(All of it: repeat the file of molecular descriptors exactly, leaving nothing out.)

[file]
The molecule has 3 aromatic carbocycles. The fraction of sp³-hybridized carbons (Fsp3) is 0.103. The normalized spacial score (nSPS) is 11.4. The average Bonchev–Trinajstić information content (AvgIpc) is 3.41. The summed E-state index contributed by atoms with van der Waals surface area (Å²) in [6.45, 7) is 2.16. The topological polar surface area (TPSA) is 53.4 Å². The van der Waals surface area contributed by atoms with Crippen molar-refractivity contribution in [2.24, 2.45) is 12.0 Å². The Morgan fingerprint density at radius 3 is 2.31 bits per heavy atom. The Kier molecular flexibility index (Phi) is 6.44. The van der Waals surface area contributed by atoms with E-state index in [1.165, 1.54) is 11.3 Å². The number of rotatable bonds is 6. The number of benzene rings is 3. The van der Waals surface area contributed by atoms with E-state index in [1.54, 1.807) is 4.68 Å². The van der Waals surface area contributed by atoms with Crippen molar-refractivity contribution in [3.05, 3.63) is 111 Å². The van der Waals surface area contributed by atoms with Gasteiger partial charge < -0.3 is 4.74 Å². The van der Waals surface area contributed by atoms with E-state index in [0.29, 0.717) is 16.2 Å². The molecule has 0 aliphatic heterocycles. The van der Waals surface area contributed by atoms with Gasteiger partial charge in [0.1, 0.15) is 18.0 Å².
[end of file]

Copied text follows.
The molecule has 3 aromatic carbocycles. The fraction of sp³-hybridized carbons (Fsp3) is 0.103. The normalized spacial score (nSPS) is 11.4. The average Bonchev–Trinajstić information content (AvgIpc) is 3.41. The summed E-state index contributed by atoms with van der Waals surface area (Å²) in [6.45, 7) is 2.16. The topological polar surface area (TPSA) is 53.4 Å². The van der Waals surface area contributed by atoms with Crippen molar-refractivity contribution in [2.24, 2.45) is 12.0 Å². The Morgan fingerprint density at radius 3 is 2.31 bits per heavy atom. The Kier molecular flexibility index (Phi) is 6.44. The van der Waals surface area contributed by atoms with E-state index in [1.165, 1.54) is 11.3 Å². The number of rotatable bonds is 6. The number of benzene rings is 3. The van der Waals surface area contributed by atoms with E-state index in [1.54, 1.807) is 4.68 Å². The van der Waals surface area contributed by atoms with Crippen molar-refractivity contribution in [3.05, 3.63) is 111 Å². The van der Waals surface area contributed by atoms with Gasteiger partial charge < -0.3 is 4.74 Å². The van der Waals surface area contributed by atoms with E-state index in [0.29, 0.717) is 16.2 Å². The molecule has 0 aliphatic heterocycles. The van der Waals surface area contributed by atoms with Gasteiger partial charge in [0.1, 0.15) is 18.0 Å².